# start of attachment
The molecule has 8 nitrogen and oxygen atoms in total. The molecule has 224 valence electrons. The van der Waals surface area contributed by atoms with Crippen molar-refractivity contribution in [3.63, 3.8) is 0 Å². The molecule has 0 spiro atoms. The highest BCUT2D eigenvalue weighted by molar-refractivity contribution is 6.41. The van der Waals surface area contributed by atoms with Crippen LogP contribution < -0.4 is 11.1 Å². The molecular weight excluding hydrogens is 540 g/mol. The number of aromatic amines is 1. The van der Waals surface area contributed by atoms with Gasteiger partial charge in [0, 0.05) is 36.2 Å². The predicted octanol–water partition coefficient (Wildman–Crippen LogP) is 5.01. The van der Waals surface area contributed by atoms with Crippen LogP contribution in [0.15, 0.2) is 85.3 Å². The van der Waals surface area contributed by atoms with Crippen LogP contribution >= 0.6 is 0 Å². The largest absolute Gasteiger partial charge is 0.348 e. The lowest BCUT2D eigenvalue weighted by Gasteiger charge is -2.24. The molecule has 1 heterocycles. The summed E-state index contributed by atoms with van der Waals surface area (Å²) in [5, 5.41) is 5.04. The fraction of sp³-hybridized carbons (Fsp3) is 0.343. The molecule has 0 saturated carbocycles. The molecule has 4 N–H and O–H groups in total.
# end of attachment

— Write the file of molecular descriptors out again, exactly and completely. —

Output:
The molecule has 8 nitrogen and oxygen atoms in total. The molecule has 224 valence electrons. The van der Waals surface area contributed by atoms with Crippen molar-refractivity contribution in [3.63, 3.8) is 0 Å². The molecule has 0 spiro atoms. The highest BCUT2D eigenvalue weighted by molar-refractivity contribution is 6.41. The van der Waals surface area contributed by atoms with Crippen LogP contribution < -0.4 is 11.1 Å². The molecular weight excluding hydrogens is 540 g/mol. The number of aromatic amines is 1. The van der Waals surface area contributed by atoms with Gasteiger partial charge in [0, 0.05) is 36.2 Å². The predicted octanol–water partition coefficient (Wildman–Crippen LogP) is 5.01. The van der Waals surface area contributed by atoms with Crippen LogP contribution in [0.15, 0.2) is 85.3 Å². The van der Waals surface area contributed by atoms with Crippen LogP contribution >= 0.6 is 0 Å². The largest absolute Gasteiger partial charge is 0.348 e. The lowest BCUT2D eigenvalue weighted by Gasteiger charge is -2.24. The molecule has 1 heterocycles. The summed E-state index contributed by atoms with van der Waals surface area (Å²) in [5, 5.41) is 5.04. The fraction of sp³-hybridized carbons (Fsp3) is 0.343. The molecule has 0 saturated carbocycles. The molecule has 4 N–H and O–H groups in total.